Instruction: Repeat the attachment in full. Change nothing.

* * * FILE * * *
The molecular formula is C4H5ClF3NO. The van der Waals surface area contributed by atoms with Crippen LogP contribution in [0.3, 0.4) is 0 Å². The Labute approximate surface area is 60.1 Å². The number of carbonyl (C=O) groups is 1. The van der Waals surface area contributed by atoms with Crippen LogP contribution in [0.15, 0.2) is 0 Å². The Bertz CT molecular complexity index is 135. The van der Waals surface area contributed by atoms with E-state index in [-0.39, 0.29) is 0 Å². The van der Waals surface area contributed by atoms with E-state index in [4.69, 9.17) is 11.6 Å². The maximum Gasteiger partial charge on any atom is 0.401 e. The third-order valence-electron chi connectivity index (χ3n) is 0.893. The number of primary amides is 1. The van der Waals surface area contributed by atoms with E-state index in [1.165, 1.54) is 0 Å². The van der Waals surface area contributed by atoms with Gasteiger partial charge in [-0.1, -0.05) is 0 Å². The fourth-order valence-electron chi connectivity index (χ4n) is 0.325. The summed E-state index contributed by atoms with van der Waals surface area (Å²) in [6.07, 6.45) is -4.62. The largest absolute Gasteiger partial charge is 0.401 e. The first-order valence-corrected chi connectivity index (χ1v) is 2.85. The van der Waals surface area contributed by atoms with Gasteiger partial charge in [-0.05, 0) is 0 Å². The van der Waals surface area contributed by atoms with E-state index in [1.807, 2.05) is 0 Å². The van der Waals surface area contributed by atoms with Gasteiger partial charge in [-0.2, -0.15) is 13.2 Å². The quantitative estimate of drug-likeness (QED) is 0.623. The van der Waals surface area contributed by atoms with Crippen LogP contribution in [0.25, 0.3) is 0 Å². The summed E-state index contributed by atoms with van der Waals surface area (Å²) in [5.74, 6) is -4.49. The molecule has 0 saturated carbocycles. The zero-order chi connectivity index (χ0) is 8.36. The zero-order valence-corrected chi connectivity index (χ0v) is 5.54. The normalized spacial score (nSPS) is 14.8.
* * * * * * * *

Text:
The molecular formula is C4H5ClF3NO. The van der Waals surface area contributed by atoms with Crippen LogP contribution in [0.3, 0.4) is 0 Å². The Labute approximate surface area is 60.1 Å². The number of carbonyl (C=O) groups is 1. The van der Waals surface area contributed by atoms with Crippen LogP contribution in [0.15, 0.2) is 0 Å². The Bertz CT molecular complexity index is 135. The van der Waals surface area contributed by atoms with E-state index in [-0.39, 0.29) is 0 Å². The van der Waals surface area contributed by atoms with E-state index in [4.69, 9.17) is 11.6 Å². The maximum Gasteiger partial charge on any atom is 0.401 e. The third-order valence-electron chi connectivity index (χ3n) is 0.893. The number of primary amides is 1. The van der Waals surface area contributed by atoms with E-state index in [1.165, 1.54) is 0 Å². The van der Waals surface area contributed by atoms with Gasteiger partial charge in [-0.1, -0.05) is 0 Å². The fourth-order valence-electron chi connectivity index (χ4n) is 0.325. The summed E-state index contributed by atoms with van der Waals surface area (Å²) in [6.07, 6.45) is -4.62. The largest absolute Gasteiger partial charge is 0.401 e. The first-order valence-corrected chi connectivity index (χ1v) is 2.85. The van der Waals surface area contributed by atoms with Gasteiger partial charge in [-0.05, 0) is 0 Å². The van der Waals surface area contributed by atoms with E-state index in [1.807, 2.05) is 0 Å². The van der Waals surface area contributed by atoms with Gasteiger partial charge in [-0.2, -0.15) is 13.2 Å². The quantitative estimate of drug-likeness (QED) is 0.623. The van der Waals surface area contributed by atoms with Crippen LogP contribution in [0.25, 0.3) is 0 Å². The summed E-state index contributed by atoms with van der Waals surface area (Å²) in [5.74, 6) is -4.49. The molecule has 0 saturated carbocycles. The zero-order chi connectivity index (χ0) is 8.36. The zero-order valence-corrected chi connectivity index (χ0v) is 5.54. The normalized spacial score (nSPS) is 14.8.